State of Commercial Laws The Power of the CLB to order rectification of share register- the Finolex v Gopal Krishna Baliga debate

State of Commercial Laws The Power of the CLB to order rectification of share register- the Finolex v Gopal Krishna Baliga debate

Bar & Bench

by Anirudh Krishnan

The provisions granting the Company Law Board (“CLB”) the power to rectify a share register have undergone a metamorphosis over the years and the amendments, as observed by the Bombay High Court, have not been happily worded. As a result, there exist contradictory decisions that deal with the scope of these powers.

Historical background

Prior to 1991, there were two provisions that granted the power of rectification of share register:

a) Section 155 – Section 155, as it read then, entitled a person aggrieved or any member of a company or a company to apply to the court for rectification of the company’s register of members if the name of any person was, without sufficient cause, entered in it or, after having been entered in it, was, without sufficient cause, omitted therefrom. The court was, in such circumstances, entitled to order rectification of the register.

b) Section 111- The Central Government had the power to order rectification in favour of aggrieved investors as regards the transfer of shares or debentures of a public or a private company.  This was in the nature of an appeal from the decision of the Board of Directors.

Subsequently, pursuant to the recommendation of the Sachar Committee, Section 155 was omitted and its contents were incorporated into Section 111 (as substituted by the Companies (Amendment) Act, 1998 with effect from 31/05/1991). Consequently, the power to order rectification was solely vested in the Company Law Board (“CLB”) and this power was applicable vis a vis both private and public companies.

In 1996, along with the enactment of the Depositories Act, 1996 (with effect from 20/09/ 1995), the Parliament sought to introduce an exclusive regime to govern public companies. Consequently, sub-section 14 was added to Section 111 of the Act, which defined a company, under Section 111 to mean a private company including a private company declared to be a public company by virtue of Section 43A of the Act.

By the same Amendment made pursuant to the Depositories Act, Section 111A was inserted to the Companies Act. Section 111A was made applicable to companies other than those referred to in Section 111(14), in other words it was made applicable to public companies.

Section 111A(3), initially provided that the CLB was empowered to order rectification of register of members in the case of transfers made in violation of the provisions of the Securities and Exchange Board of India Act, 1992 or Sick Industrial Companies (Special Provisions) Act, 1985. Subsequently all other statutory violations were also brought in as grounds for ordering rectification vide the Depositories Related Laws (Amendment) Act , 1997 with effect from 15/01/1997.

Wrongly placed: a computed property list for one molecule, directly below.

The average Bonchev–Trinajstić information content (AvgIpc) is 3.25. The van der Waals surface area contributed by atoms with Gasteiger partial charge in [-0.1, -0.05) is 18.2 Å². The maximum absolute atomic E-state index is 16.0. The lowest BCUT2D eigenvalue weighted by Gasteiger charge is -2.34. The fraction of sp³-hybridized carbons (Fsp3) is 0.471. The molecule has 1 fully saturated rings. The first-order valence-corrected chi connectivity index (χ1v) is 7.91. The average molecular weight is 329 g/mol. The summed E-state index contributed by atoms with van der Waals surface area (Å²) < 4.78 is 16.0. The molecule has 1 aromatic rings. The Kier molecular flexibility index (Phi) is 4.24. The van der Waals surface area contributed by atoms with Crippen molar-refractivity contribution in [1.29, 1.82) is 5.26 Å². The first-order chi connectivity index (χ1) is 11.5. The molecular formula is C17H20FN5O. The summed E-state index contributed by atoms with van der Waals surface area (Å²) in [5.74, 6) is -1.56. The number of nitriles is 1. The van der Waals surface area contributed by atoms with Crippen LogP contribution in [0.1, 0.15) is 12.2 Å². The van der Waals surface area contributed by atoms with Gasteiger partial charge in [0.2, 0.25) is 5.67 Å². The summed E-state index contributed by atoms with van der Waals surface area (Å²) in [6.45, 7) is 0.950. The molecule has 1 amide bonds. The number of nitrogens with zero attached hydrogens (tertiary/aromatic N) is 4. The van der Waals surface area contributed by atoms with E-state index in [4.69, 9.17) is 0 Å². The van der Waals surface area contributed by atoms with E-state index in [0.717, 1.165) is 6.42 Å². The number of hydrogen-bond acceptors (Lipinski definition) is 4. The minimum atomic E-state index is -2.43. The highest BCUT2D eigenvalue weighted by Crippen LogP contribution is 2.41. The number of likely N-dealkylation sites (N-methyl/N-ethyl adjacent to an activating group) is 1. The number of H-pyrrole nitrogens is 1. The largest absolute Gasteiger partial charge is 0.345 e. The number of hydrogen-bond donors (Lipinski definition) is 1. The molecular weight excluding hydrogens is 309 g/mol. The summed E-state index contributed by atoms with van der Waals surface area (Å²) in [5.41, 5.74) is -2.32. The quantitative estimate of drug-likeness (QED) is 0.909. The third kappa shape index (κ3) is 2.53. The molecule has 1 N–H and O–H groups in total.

However, it is noteworthy that an application under Section 111A can be made under more limited circumstances than an application under Section 111. Illustratively, under Section 111(4), the right to file an application is provided to any “aggrieved person” whereas Section 111A(3) provides such a right only to a “depository, company, participant or an investor”.  Similarly, the remedy provided under Section 111A(2) (i.e. rectification in case of unjustified refusal by the Board to modify the register of shares) is limited to cases of transfer of shares and does not extend to transmission of shares whereas the equivalent remedy under Section 111, i.e. under Section 111(2) extends to transmission as well.  It therefore appears that the right to seek the remedy of rectification before the CLB is narrower if the Company is a public Company to which Section 111A applies.

Yet, Section 28 of the Depositories Act, which was enacted at the same time as the 1996 Amendment that introduced Section 111A(3) states that the Depositories Act is not intended to derogate any existing rights.  On this basis, the Single Judge of the Bombay High Court in Finolex Industries v. Anil Ramchand Chhabria[1] (“Finolex”) held that Sections 111 and 111A(3) must be read conjunctively and consequently whatever rights are available with regard to a private company must also be available with regard to a public company. The Bombay High Court observed:

“From a close scrutiny of the provisions of the Depositories Act, 1996, it becomes clear that the legislature intended to rectify the defects in the old system of ownership and transfer of shares. It also becomes manifest that the Depositories Related Laws are to be in addition to the laws which are in existence. Thus the intention of the Legislature was to preserve all the remedies which existed for the shares held in Public Companies….A perusal of this section(i.e. Section 28 of the Depositories Act) clearly shows that the provisions of the Depositories Act are in addition to and not in derogation of any other law for the time being in force relating to the holding and transfer of securities….By enactment of this sub-section (i.e. Section 111(14)) the remedy of appeal and rectification provided to the shares held in Public Companies under section 111(2) and 111(4) has been omitted. Therefore, provision for the continuance of the remedies under section 111(2) and (4) had to be made in the Depositories Act, 1996….These remedies were sought to be provided by adding section 111(A) to the Companies Act, 1956. But mistakes seem to have crept in at every stage of drafting the necessary provisions…..A perusal of section 111A(1) together with section 114 makes it clear that section 111 is now limited in its operation to Private Limited Companies. But at the same time a perusal of section 111A(2) shows that no remedy of appeal has been provided to any kind of shares held in Public Companies…Thus these provisions instead of providing additional benefits, have actually taken away, either completely or partly, the rights and remedies already available. Clearly, therefore, section 111A(2) and (3) are not in addition to the laws for the time being in force but are in derogation thereof. This is not the intention of the Parliament as expressed in section 28 of the Depositories Act… The interpretation would have to be such that section 111A provides additional benefit to the shareholders in Public Companies which they already enjoyed and continue to enjoy under section 111 of the Act.…The interpretation cannot be such as to deny the right of appeal to shareholders of a Public Company on the basis of the mode of transfer or transmission.”